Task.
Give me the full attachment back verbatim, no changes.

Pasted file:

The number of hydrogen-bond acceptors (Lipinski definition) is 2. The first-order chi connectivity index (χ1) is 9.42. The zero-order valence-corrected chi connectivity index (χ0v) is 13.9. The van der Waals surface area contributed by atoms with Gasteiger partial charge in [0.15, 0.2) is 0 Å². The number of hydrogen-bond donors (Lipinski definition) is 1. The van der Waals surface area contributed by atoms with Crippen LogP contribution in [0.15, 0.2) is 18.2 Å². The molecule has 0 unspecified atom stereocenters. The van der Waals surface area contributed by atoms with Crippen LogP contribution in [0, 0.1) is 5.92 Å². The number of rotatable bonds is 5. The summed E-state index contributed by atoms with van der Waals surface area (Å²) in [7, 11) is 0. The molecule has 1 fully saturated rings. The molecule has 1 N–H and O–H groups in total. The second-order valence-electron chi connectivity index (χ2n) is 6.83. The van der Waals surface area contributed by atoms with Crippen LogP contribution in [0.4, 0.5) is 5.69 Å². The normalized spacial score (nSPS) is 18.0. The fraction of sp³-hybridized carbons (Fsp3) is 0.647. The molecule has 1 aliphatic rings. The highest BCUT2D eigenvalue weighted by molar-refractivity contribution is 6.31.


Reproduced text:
The number of hydrogen-bond acceptors (Lipinski definition) is 2. The first-order chi connectivity index (χ1) is 9.42. The zero-order valence-corrected chi connectivity index (χ0v) is 13.9. The van der Waals surface area contributed by atoms with Gasteiger partial charge in [0.15, 0.2) is 0 Å². The number of hydrogen-bond donors (Lipinski definition) is 1. The van der Waals surface area contributed by atoms with Crippen LogP contribution in [0.15, 0.2) is 18.2 Å². The molecule has 0 unspecified atom stereocenters. The van der Waals surface area contributed by atoms with Crippen LogP contribution in [0, 0.1) is 5.92 Å². The number of rotatable bonds is 5. The summed E-state index contributed by atoms with van der Waals surface area (Å²) in [7, 11) is 0. The molecule has 1 fully saturated rings. The molecule has 1 N–H and O–H groups in total. The second-order valence-electron chi connectivity index (χ2n) is 6.83. The van der Waals surface area contributed by atoms with Crippen LogP contribution in [0.4, 0.5) is 5.69 Å². The normalized spacial score (nSPS) is 18.0. The fraction of sp³-hybridized carbons (Fsp3) is 0.647. The molecule has 1 aliphatic rings. The highest BCUT2D eigenvalue weighted by molar-refractivity contribution is 6.31.